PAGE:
While disputing the High Court's jurisdiction, Mora elected not to comply with the Mareva order relating to the tracing claim and several subsequent orders to secure compliance with it. Some of these orders were "unless" orders, which explicitly warned Mora that continued recalcitrance would lead to its debarment or preclusion from defending against the tracing claim and permit plaintiffs to obtain judgment. When Mora failed to take heed, a default judgment was entered against it for roughly $600,000 (U.S.) in February 1999, following a damages assessment hearing.
In July 1999, plaintiffs applied ex parte to increase to $420 million (Can.) the value of Mora's assets covered by the Mareva order, and to grant the same freezing relief with respect to Chascona on account of the conspiracy claims pending against them both. Once again, before granting plaintiffs' applications, the High Court examined the evidence to determine whether plaintiffs had established the requisite "good, arguable case."
Thereafter, as a result of their failure to comply with the new Mareva and concomitant "unless" orders, both Mora and Chascona were debarred from defending against the main fraudulent conspiracy claims. Plaintiffs applied to the High Court for an assessment of damages, and a hearing was held. In December 1999, default judgments of roughly $330 million (U.S.) were entered in England against both Mora and Chascona on the conspiracy claims.
In May 2000, plaintiffs commenced an action in Supreme Court, seeking recognition of the English judgments pursuant to the Uniform Foreign Country Money-Judgments Recognition Act (CPLR article 53) and New York common law, as well as an attachment of The Gorham Hotel, reportedly worth approximately $30 million. On January 16, 2001, Supreme Court granted plaintiffs summary judgment recognizing and docketing the English judgments; confirmed the attachment; appointed a post-judgment receiver to manage and sell The Gorham Hotel in satisfaction of the English judgments; and denied defendants' cross motion to dismiss the complaint.
The Appellate Division affirmed Supreme Court's order and judgment on May 28, 2002 ( 296 A.D.2d 81). This appeal pursuant to CPLR 5601(b)(1) followed. The constitutional issues asserted as a basis for our jurisdiction on the appeal are, broadly stated, whether the courts below violated defendants' due process rights by (1) determining that the English courts properly exercised personal jurisdiction over them; and (2) recognizing foreign judgments that were entered on default following defendants' failure to comply with a provisional remedy (theMareva orders) not available in New York.
Subsequent to Supreme Court's decision and order, defendants in 2001 and 2002 applied to the High Court to set aside the default judgments entered against them because of their failure to comply with the "unless" orders, and to allow them to defend the tracing and conspiracy claims on the merits. After a six-day hearing, which took place from December 9-16, 2002, the High Court dismissed defendants' applications on February 3, 2003. Plaintiffs then moved to dismiss this appeal, arguing that defendants' applications to the High Court mooted the asserted constitutional bases. We withheld decision and entertained oral argument on both the motion and the appeal.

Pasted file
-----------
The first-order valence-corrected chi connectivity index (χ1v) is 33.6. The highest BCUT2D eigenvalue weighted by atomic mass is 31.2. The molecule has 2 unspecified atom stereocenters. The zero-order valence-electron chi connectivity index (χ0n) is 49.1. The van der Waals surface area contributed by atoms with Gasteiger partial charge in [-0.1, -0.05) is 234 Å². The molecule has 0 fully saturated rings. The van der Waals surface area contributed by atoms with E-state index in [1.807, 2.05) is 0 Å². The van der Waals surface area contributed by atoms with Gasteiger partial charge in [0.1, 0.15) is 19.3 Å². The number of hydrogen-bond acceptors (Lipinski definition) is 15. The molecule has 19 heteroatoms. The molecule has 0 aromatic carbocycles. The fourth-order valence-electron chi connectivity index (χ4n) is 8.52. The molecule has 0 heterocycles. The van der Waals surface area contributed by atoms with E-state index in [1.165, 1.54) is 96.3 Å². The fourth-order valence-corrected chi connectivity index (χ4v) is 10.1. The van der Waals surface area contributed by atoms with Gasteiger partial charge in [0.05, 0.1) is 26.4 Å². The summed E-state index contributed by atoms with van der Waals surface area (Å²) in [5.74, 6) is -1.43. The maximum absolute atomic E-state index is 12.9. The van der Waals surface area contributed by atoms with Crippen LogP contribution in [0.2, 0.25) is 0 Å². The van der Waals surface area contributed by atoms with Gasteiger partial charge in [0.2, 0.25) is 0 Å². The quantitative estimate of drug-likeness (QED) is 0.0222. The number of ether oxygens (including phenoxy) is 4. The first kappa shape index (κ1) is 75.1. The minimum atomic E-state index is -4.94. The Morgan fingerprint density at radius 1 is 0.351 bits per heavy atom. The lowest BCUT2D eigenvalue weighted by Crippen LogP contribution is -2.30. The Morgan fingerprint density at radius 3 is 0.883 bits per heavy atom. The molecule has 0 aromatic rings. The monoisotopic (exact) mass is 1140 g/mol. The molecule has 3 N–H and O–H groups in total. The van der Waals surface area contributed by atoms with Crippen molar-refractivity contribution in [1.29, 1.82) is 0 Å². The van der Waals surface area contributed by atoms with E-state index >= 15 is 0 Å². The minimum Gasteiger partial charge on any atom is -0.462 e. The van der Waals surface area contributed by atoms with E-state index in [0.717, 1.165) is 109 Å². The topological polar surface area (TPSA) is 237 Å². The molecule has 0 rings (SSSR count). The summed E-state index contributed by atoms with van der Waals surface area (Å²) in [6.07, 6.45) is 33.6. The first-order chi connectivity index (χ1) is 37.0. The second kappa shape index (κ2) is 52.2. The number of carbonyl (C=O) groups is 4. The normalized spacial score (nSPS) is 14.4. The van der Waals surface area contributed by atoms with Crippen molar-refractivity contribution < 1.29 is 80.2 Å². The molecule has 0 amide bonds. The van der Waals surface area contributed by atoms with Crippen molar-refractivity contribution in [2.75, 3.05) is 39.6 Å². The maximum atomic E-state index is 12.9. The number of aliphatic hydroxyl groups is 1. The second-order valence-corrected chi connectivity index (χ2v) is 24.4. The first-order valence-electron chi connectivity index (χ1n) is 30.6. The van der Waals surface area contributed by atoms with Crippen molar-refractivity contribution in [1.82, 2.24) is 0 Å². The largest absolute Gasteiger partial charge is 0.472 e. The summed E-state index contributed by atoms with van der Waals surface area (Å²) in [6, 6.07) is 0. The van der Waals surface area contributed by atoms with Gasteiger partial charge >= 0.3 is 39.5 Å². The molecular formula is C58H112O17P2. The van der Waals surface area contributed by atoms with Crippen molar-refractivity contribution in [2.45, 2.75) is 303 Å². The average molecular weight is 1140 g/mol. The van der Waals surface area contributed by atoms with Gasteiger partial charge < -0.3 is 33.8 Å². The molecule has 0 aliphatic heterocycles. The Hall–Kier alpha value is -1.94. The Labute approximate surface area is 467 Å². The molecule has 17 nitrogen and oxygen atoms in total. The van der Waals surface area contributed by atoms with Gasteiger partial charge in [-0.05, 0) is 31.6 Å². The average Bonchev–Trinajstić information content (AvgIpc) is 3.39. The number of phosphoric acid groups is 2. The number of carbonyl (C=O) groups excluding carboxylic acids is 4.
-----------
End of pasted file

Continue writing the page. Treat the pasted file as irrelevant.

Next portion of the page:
New York has traditionally been a generous forum in which to enforce judgments for money damages rendered by foreign courts (see e.g. Lazier v. Westcott, 26 N.Y. 146; Dunstan v. Higgins, 138 N.Y. 70;Cowans v. Ticonderoga Pulp Paper Co., 246 N.Y. 603; see also Greschler v. Greschler, 51 N.Y.2d 368, 376; Siegel, Practice Commentaries, McKinney's Cons Laws of NY, Book 7B, CPLR C5301:1, at 540); and in 1970, New York adopted the Uniform Foreign Money-Judgment Recognition Act (see Unif. Foreign Money-Judgment Recognition Act §§ 1-9, 13 ULA 43-80; L 1970, ch 981, §§ 1-2) as CPLR article 53. Article 53 was designed to codify and clarify existing case law on the subject and, more importantly, to promote the efficient enforcement of New York judgments abroad by assuring foreign jurisdictions that their judgments would receive streamlined enforcement here (see Judicial Conference Mem in Support, Bill Jacket, L 1970, ch 981, at 4; Kulzer, The Uniform Foreign Money-Judgments Recognition Act, 13th Ann Jud Conf Rep, 194, 195-196, 226 ).
See also Kulzer, Recognition of Foreign Country Judgments in New York: The Uniform Foreign Money-Judgment Act, 18 Buf L Rev 1 (1968).
Article 53 applies to "any foreign country judgment which is final, conclusive and enforceable where rendered even though an appeal therefrom is pending or it is subject to appeal" (CPLR 5302). Simply put, a foreign country judgment is considered "conclusive between the parties to the extent that it grants or denies recovery of a sum of money" (CPLR 5303) unless
1. the judgment was rendered under a system which does not provide impartial tribunals or procedures compatible with the requirements of due process of law; [or]
2. the foreign court did not have personal jurisdiction over the defendant (CPLR 5304[a],).